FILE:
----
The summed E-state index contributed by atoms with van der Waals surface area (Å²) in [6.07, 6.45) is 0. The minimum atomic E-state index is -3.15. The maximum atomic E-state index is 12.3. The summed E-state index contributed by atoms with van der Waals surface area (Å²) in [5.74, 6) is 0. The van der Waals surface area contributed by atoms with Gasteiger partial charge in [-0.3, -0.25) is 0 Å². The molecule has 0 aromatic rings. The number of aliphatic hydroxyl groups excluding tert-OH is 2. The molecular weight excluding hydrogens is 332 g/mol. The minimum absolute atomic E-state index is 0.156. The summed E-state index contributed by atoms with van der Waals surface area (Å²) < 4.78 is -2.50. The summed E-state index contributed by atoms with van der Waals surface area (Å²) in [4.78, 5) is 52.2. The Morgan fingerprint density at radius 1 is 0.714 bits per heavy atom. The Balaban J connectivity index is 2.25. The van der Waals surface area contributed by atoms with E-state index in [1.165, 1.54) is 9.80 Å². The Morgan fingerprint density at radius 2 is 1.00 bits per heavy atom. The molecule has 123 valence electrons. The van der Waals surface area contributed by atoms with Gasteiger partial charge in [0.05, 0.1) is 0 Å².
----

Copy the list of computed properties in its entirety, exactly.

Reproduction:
The summed E-state index contributed by atoms with van der Waals surface area (Å²) in [6.07, 6.45) is 0. The minimum atomic E-state index is -3.15. The maximum atomic E-state index is 12.3. The summed E-state index contributed by atoms with van der Waals surface area (Å²) in [5.74, 6) is 0. The van der Waals surface area contributed by atoms with Gasteiger partial charge in [-0.3, -0.25) is 0 Å². The molecule has 0 aromatic rings. The number of aliphatic hydroxyl groups excluding tert-OH is 2. The molecular weight excluding hydrogens is 332 g/mol. The minimum absolute atomic E-state index is 0.156. The summed E-state index contributed by atoms with van der Waals surface area (Å²) < 4.78 is -2.50. The summed E-state index contributed by atoms with van der Waals surface area (Å²) in [4.78, 5) is 52.2. The Morgan fingerprint density at radius 1 is 0.714 bits per heavy atom. The Balaban J connectivity index is 2.25. The van der Waals surface area contributed by atoms with E-state index in [1.165, 1.54) is 9.80 Å². The Morgan fingerprint density at radius 2 is 1.00 bits per heavy atom. The molecule has 123 valence electrons. The van der Waals surface area contributed by atoms with Gasteiger partial charge in [0.05, 0.1) is 0 Å².